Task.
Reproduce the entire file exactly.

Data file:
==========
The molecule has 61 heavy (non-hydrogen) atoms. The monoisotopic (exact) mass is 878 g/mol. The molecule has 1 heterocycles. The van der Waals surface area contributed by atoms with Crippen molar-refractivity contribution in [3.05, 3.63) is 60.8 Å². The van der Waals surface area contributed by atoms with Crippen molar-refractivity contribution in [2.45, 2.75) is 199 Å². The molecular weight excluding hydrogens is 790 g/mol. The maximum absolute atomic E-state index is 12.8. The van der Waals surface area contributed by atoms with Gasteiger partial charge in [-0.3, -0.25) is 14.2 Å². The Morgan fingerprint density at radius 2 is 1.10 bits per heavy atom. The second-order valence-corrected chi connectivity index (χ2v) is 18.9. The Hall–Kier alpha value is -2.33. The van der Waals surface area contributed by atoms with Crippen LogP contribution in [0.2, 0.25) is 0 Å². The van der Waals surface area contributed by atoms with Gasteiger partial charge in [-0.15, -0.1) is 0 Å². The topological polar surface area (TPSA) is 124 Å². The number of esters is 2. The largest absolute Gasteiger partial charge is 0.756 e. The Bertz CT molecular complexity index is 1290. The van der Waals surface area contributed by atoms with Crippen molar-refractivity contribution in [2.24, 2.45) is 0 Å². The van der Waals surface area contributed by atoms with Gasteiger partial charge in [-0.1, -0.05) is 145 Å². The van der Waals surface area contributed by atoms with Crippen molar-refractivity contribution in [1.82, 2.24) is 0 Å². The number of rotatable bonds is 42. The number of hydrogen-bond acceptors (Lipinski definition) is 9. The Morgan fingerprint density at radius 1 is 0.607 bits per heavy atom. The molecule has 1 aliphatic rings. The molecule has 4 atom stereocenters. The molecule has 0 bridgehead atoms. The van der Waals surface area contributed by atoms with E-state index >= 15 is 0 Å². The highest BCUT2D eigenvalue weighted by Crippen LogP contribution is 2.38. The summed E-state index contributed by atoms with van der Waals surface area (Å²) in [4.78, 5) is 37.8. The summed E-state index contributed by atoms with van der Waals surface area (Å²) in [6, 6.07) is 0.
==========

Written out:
The molecule has 61 heavy (non-hydrogen) atoms. The monoisotopic (exact) mass is 878 g/mol. The molecule has 1 heterocycles. The van der Waals surface area contributed by atoms with Crippen molar-refractivity contribution in [3.05, 3.63) is 60.8 Å². The van der Waals surface area contributed by atoms with Crippen molar-refractivity contribution in [2.45, 2.75) is 199 Å². The molecular weight excluding hydrogens is 790 g/mol. The maximum absolute atomic E-state index is 12.8. The van der Waals surface area contributed by atoms with Gasteiger partial charge in [-0.3, -0.25) is 14.2 Å². The Morgan fingerprint density at radius 2 is 1.10 bits per heavy atom. The second-order valence-corrected chi connectivity index (χ2v) is 18.9. The Hall–Kier alpha value is -2.33. The van der Waals surface area contributed by atoms with Crippen LogP contribution in [0.2, 0.25) is 0 Å². The van der Waals surface area contributed by atoms with Gasteiger partial charge in [-0.15, -0.1) is 0 Å². The topological polar surface area (TPSA) is 124 Å². The number of esters is 2. The largest absolute Gasteiger partial charge is 0.756 e. The Bertz CT molecular complexity index is 1290. The van der Waals surface area contributed by atoms with Crippen molar-refractivity contribution in [2.24, 2.45) is 0 Å². The van der Waals surface area contributed by atoms with Gasteiger partial charge in [-0.1, -0.05) is 145 Å². The van der Waals surface area contributed by atoms with Crippen molar-refractivity contribution in [1.82, 2.24) is 0 Å². The number of rotatable bonds is 42. The number of hydrogen-bond acceptors (Lipinski definition) is 9. The Morgan fingerprint density at radius 1 is 0.607 bits per heavy atom. The molecule has 1 aliphatic rings. The molecule has 4 atom stereocenters. The molecule has 0 bridgehead atoms. The van der Waals surface area contributed by atoms with E-state index >= 15 is 0 Å². The highest BCUT2D eigenvalue weighted by Crippen LogP contribution is 2.38. The summed E-state index contributed by atoms with van der Waals surface area (Å²) in [4.78, 5) is 37.8. The summed E-state index contributed by atoms with van der Waals surface area (Å²) in [6, 6.07) is 0.